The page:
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When people discuss establishing an LLC or FLP because they havwe signed a lease for a gas well, it brings to mind a lesson learned from chocolate cake. Aside from the heavenly aroma of the cake, or the investment of time and money spent to make or buy the cake, the only real value is in eating it. Everyone eats their chocolate cake differently—Some like to savor every bite, eating it slowly. Others like to eat big bites and wash it down with milk or coffee. Another person may eat the cake first and save the icing for their last bite. However a person chooses to experience their piece of chocolate cake, this fact remains —at the end of the day, no matter what manner the cake is eaten, the piece of cake os still gone. In order to enjoy its benefits, it must be consumed.

So how does eating chocolate cake illustrate a valuable lesson as it relates to gas leases? You cannot have all the control in running a Family Limited Partnership (FLP) or a Limited Liability Company (LLC) that owns a gas lease and still aviod federal estate/gift tax. Basically, as good as it sounds to transfer the value of a gas lease out  of your estate while still maintaining control over the operation, you cannot have your cake and eat it too.

The Internal Revenue Service enacted Internal Revenue Code § 2036 to stop taxpayers from having their cake and eating it too. Basically, if a taxpayer transfers an asset and retains any benefit for himself or herself or retains the ability to determine who benefits from the asset, that asset is includable in the taxpayer’s federal taxable estate.

For example, if a taxpayer establishes an LLC, and the only asset owned by that LLC is a gas lease, and every year the taxpayer transfers a small ownership interest in the LLC to his three children until eventually he reduces his ownership interest in the LLC to 49% (and, therefore, does not have control over the LLC through his ownership percentage), but the taxpayer stipulates in the operating agreement of the LLC that he is the manager of the LLC, and the LLC is a manager-managed LLC, there is an issue. Because the LLC is a manager-managed LLC, the operating agreement provides that the manager makes all decisions regarding the LLC. The taxpayer is trying to have his cake and eat it too. He wants to transfer the value of the LLC to his children gradually, using the annual exclusion so federal gift tax is not implicated, but he also wants to maintain control over the LLC by naming himself the manager of the LLC. The IRS would determine that the taxpayer transferred an asset but retained control under § 2036, so the IRS would include 100% of the value of the LLC (based on the fair market value of the LLC on the taxpayer’s date of death) when calculating the value of the taxpayer’s federal estate.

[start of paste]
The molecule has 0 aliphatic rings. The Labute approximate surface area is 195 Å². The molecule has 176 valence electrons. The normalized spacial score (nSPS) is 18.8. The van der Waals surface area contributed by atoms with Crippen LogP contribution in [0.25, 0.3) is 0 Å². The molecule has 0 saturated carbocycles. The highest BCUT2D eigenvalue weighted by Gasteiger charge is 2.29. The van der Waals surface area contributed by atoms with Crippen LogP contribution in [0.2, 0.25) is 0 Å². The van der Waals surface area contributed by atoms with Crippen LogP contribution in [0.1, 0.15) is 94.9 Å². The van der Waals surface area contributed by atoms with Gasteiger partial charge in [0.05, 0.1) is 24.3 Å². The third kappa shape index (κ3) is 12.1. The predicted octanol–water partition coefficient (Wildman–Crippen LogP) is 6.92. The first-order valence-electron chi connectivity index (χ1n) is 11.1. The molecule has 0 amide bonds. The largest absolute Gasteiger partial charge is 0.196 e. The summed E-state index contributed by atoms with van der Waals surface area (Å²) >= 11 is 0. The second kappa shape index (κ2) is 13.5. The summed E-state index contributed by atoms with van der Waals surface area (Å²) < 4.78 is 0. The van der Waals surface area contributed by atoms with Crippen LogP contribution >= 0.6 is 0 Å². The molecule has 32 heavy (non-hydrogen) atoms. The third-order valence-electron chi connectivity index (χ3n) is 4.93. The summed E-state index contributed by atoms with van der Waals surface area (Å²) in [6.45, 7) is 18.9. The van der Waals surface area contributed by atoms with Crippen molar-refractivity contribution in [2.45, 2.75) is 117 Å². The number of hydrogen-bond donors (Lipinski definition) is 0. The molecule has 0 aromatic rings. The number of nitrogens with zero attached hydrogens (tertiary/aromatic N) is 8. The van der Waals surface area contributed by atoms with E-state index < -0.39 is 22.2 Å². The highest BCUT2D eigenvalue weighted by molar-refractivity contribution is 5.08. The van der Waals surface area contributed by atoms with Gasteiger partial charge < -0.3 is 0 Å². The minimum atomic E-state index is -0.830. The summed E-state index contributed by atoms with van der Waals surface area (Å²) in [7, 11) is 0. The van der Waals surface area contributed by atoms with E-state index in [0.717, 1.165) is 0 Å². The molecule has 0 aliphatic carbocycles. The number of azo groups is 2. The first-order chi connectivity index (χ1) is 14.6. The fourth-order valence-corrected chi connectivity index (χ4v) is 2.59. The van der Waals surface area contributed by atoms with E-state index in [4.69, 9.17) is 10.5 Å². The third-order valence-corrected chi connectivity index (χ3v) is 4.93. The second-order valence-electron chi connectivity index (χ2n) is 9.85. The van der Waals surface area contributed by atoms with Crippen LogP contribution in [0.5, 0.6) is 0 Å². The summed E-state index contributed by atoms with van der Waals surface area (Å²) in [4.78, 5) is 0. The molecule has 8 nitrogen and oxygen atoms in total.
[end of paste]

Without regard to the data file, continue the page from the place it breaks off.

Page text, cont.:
The control issue with a business entity is problematic even if the operating agreement doesn’t name the taxpayer as the manager and the LLC is not manager-managed. Tax courts have concluded that there is a control issue with FLPs or LLCs even when there is only an implied agreement that the taxpayer will benefit from the LLC or FLP.

For example, if a taxpayer transfers 51% ownership of the LLC to his son, and the LLC operating agreement provides that the LLC is member-managed not manager-managed, but there is an unspoken agreement between the taxpayer and his son that the taxpayer makes all decisions relating to the LLC, or the taxpayer still receives a benefit from the LLC (for example, the LLC pays some of the taxpayer’s personal expenses), then the taxpayer has made a transfer and retained control of the LLC. Again, the IRS would determine that the taxpayer transferred an asset but retained control under § 2036 so the value of the entire LLC would be included as part of the taxpayer’s federal estate for valuation purposes.

So a very real concern rests in the fact that people are rushing to transfer their gas leases into an FLP or LLC without realizing that these business entities may not be the best option for transferring a gas lease to future generations.There may be a much more effective tool to accomplish this goal. Please make sure you are not trying to have your cake and eat it too; otherwise, your family may just end up with a big chocolaty mess on their hands, and in the end, they won’t be happy. 

 

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